Unfortunately, the mechanisms underpinning these interactions remain largely unknown. Some studies have suggested that individuals’ health behavior components such as body weight, diet, alcohol consumption, physical activity, and smoking may have associated metabolomic signatures indicative of their current and historical health. Still, these hypotheses have rarely been tested within a scientific framework. The limited information in the field, despite being at times confounding, suggests that polyunsaturated fatty acids (PUFAs), phosphatidylcholines (PCs), and glutamate and similar amino acids (AAs) are associated with improved health outcomes, while triacylglycerols (TAG), sphingomyelins (SMs), and carnitines are associated with suboptimal ones.
“However, most studies only examined diet and physical activity factors, with small sample sizes and limited sets of metabolites profiled. Thus, a comprehensive understanding of the metabolic pathways underlying healthy lifestyle behaviors remains to be discovered. By studying several modifiable lifestyle factors simultaneously, a better understanding of the common biological mechanisms as well as the key differences may be acquired.”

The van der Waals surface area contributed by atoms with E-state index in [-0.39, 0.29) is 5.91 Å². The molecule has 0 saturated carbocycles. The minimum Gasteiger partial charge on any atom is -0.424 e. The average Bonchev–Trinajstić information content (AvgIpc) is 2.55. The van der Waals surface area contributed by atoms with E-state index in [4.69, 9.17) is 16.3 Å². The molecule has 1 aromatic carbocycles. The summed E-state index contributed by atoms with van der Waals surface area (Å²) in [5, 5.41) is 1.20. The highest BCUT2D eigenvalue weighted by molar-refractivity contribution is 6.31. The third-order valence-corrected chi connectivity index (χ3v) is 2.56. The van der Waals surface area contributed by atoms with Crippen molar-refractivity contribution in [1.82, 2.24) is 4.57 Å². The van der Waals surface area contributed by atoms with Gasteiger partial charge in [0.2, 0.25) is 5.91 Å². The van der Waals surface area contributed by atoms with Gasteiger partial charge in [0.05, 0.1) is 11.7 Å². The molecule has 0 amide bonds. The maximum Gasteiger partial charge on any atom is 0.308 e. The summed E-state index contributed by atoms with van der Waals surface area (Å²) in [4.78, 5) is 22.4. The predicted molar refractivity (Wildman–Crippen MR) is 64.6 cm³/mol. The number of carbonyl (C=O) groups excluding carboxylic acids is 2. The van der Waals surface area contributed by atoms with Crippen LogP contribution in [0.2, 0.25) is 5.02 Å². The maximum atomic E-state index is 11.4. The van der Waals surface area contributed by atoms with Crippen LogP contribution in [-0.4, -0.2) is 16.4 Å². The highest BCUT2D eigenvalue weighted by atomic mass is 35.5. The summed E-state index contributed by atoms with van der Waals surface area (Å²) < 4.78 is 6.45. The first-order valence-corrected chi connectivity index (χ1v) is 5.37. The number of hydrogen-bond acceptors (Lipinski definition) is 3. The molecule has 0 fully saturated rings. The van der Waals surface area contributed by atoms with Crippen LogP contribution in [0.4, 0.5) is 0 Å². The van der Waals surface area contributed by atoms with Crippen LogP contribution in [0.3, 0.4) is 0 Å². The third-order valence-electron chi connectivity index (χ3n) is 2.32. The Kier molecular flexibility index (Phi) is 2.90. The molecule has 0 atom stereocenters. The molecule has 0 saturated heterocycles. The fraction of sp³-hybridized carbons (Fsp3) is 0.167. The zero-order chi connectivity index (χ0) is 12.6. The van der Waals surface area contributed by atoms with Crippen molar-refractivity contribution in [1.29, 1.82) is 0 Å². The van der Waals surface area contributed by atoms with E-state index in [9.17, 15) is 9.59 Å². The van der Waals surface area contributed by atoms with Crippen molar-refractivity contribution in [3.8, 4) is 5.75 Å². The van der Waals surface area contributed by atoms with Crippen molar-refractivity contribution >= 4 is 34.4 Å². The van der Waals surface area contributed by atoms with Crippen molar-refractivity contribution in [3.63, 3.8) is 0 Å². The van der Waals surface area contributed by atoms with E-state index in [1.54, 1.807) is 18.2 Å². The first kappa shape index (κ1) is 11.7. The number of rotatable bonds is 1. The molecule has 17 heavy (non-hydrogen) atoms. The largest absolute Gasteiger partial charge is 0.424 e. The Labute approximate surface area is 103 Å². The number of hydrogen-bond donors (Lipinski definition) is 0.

About the study
In the present study, researchers used lifestyle, metabolomic, and clinical information from four American cohorts comprising more than 13,000 individuals to compute a metabolomic-based combined healthy lifestyle score during mid-life and further examine the relationship between this score and mortality and longevity outcomes. Outcome follow-up was extensive and had a mean duration of 28 years. The cohorts included the Nurses’ Health Study (NHS; 1976), the second iteration of the same prospective cohort (NHSII; 1989), the Women’s Health Initiative (WHI; 1993), and the Health Professionals Follow-up Study (HPFS; 1986). They comprised primarily middle-aged (mean 54.3 years) women (85.8%) belonging to the White ethnicity (96.7%).